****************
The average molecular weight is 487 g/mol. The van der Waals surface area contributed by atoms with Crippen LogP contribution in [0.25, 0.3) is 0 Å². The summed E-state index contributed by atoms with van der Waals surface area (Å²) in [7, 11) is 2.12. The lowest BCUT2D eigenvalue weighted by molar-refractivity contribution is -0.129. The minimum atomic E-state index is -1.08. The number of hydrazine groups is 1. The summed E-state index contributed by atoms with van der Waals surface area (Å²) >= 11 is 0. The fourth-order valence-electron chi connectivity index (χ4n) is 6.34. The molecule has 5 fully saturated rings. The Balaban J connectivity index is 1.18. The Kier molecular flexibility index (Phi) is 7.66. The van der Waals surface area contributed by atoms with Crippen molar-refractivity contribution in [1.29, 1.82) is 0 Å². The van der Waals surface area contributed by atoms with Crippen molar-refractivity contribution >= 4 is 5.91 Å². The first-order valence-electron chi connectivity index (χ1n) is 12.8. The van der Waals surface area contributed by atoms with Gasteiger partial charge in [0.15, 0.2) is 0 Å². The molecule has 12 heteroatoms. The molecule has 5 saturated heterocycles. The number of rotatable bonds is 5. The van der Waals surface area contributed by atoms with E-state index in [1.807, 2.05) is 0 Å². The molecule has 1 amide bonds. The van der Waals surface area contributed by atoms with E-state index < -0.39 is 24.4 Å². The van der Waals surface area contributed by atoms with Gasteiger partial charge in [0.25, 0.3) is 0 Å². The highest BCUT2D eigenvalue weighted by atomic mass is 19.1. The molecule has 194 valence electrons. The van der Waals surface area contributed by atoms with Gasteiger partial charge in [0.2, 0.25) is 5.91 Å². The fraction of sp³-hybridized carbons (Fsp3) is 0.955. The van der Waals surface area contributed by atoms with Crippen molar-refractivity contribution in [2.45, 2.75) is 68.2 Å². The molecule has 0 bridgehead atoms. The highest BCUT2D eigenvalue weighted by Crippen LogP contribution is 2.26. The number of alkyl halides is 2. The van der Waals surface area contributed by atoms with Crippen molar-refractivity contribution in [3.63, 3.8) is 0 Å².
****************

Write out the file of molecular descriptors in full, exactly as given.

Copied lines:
The average molecular weight is 487 g/mol. The van der Waals surface area contributed by atoms with Crippen LogP contribution in [0.25, 0.3) is 0 Å². The summed E-state index contributed by atoms with van der Waals surface area (Å²) in [7, 11) is 2.12. The lowest BCUT2D eigenvalue weighted by molar-refractivity contribution is -0.129. The minimum atomic E-state index is -1.08. The number of hydrazine groups is 1. The summed E-state index contributed by atoms with van der Waals surface area (Å²) >= 11 is 0. The fourth-order valence-electron chi connectivity index (χ4n) is 6.34. The molecule has 5 fully saturated rings. The Balaban J connectivity index is 1.18. The Kier molecular flexibility index (Phi) is 7.66. The van der Waals surface area contributed by atoms with Crippen molar-refractivity contribution in [1.29, 1.82) is 0 Å². The van der Waals surface area contributed by atoms with Crippen molar-refractivity contribution >= 4 is 5.91 Å². The first-order valence-electron chi connectivity index (χ1n) is 12.8. The van der Waals surface area contributed by atoms with Gasteiger partial charge in [0.15, 0.2) is 0 Å². The molecule has 12 heteroatoms. The molecule has 5 saturated heterocycles. The number of rotatable bonds is 5. The van der Waals surface area contributed by atoms with E-state index in [1.807, 2.05) is 0 Å². The molecule has 1 amide bonds. The van der Waals surface area contributed by atoms with E-state index < -0.39 is 24.4 Å². The van der Waals surface area contributed by atoms with Gasteiger partial charge in [0.25, 0.3) is 0 Å². The highest BCUT2D eigenvalue weighted by atomic mass is 19.1. The molecule has 194 valence electrons. The van der Waals surface area contributed by atoms with Gasteiger partial charge in [0.2, 0.25) is 5.91 Å². The fraction of sp³-hybridized carbons (Fsp3) is 0.955. The van der Waals surface area contributed by atoms with Crippen molar-refractivity contribution in [2.45, 2.75) is 68.2 Å². The molecule has 0 bridgehead atoms. The highest BCUT2D eigenvalue weighted by Crippen LogP contribution is 2.26. The number of alkyl halides is 2. The van der Waals surface area contributed by atoms with Crippen molar-refractivity contribution in [3.63, 3.8) is 0 Å².